That it makes sense that the weakest part of my body said, I’ve had enough I’m giving up on this guy, I’m not taking it. I’m going to bleed or lake or whatever it was doing. And then. And then if I wasn’t born with that thing, like how many years because I was 37? Kent. So how many years longer? Would it have taken for something else more dramatic to happen?
If that did happen, could it have been catastrophic, and then we’re not around to talk about it. And how much more time was going to go and live my life in that stressed-out crazy way. Because there was no enjoyment there. What was the point of living that kind of life, I was making everyone around me miserable.
So a lot of good has come from it. I’m the kind of guy I’ve managed to get to the point where I can reflect back on as many people that can say the stroke was one of the best things that ever happened to them. Lots of people can’t and I accept that as well. And I’m okay with that.
But I don’t know maybe there is a way for everybody to move towards that path regardless of the wheelchair that you’re in, regardless of the hand you can’t move or the job that you’ve lost and all that kind of thing. What are the gifts and what are the lessons that we can take out of it because we are not just our job and we are not just the kind of people that we when we walk or when we can use our we are most much more than that, and we have to find new ways to identify.
And that is our responsibility to do that. It’s no one else is going to help you find a way to be in the world with the deficits that you have. You’ve got to find a way that you know, you know, I’ll say this and I’m gonna say the only way I know how to be crass or be crude, is that you know what shits me is that the guy that wins a gold medal in the Paralympics, perhaps waited until he was a paraplegic before he decided to put it out there and be the best in the world at the sport that he chose. But I’m glad that he did that after that.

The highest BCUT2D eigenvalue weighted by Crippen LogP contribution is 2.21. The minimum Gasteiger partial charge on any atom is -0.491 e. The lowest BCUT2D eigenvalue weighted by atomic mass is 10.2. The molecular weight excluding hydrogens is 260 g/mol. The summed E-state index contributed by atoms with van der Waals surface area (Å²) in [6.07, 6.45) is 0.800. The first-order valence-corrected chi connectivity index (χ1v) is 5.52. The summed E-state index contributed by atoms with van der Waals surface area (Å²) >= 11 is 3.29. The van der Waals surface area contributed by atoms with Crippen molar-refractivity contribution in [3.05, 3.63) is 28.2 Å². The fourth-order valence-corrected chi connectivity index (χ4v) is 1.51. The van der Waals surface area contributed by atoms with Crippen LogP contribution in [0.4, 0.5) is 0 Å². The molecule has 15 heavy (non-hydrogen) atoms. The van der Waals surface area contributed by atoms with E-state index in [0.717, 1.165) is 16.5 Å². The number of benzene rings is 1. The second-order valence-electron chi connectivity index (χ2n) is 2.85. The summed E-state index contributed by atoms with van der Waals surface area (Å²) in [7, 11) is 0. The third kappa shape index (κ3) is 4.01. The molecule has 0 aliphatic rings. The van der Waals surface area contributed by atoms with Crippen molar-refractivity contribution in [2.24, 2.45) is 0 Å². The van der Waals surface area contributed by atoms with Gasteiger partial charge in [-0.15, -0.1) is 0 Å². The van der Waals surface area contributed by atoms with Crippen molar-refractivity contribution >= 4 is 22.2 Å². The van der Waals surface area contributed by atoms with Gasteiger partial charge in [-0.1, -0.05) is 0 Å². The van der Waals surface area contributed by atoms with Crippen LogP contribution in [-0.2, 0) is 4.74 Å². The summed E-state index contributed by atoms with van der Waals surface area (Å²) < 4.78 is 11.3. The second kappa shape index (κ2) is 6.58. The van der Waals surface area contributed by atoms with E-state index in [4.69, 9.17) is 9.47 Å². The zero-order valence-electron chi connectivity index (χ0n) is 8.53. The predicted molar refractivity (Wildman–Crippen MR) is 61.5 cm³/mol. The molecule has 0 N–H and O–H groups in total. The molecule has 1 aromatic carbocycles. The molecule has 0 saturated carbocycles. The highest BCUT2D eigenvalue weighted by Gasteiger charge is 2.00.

That shits me that he waited that long, but I’m glad he did it eventually. You know, I don’t know why we do it. Because I’m that guy. Like, I know who I am. Like, I’m not talking about other people here. I’m talking about me. So I waited that long to do a podcast. I waited that long to go to New York. I waited that long to do all this stuff. Yeah. And really, if it wasn’t for my wife making me do those things, so that I can brag that I’ve been to New York. New Year’s Eve. Yeah, I wouldn’t have gone I wouldn’t have done it. I would have gone back into my shell. Yep.
Yeah, I burned up the last decade my 40 and burn it up on the road, car plant you know, all these high profile stuff I’ve you know, I’ve rattled off the people sounds incredible. I’ve worked in aerospace, I worked in mining, I worked in audit, all these incredible things my entire 40s is burned up by 30s. My 50s would have been burned up exactly the same because I wouldn’t have stopped because it was the it was the lifestyle was the money it was the everything.
Well, now all of a sudden, I’m not gonna die. Now all of a sudden, I’m enjoying life. Now all of a sudden, me and my wife got the garden supplies out last weekend we’re ready to do last year, she did it all by herself because I was off doing car plans for other people, right?
So now, it’s funny when I start changing gears in December and decided to stop going on the road. I told Donna, I said, I’m going to burn up this year 2021, just like last year, and we’re getting going further back as he gets too depressing. But all of a sudden, now we’re living a different life.
And one of the most catastrophic things that maybe not, to me it was you know, lots of things happens, different people that maybe there’s more still happening. I don’t know that it took a catastrophic event to get me to this good spot I’m at. And I’m very thankful for that.
That is a great way to end the podcast. Kent, thank you so much for being my guest.
All right BIll, thank you.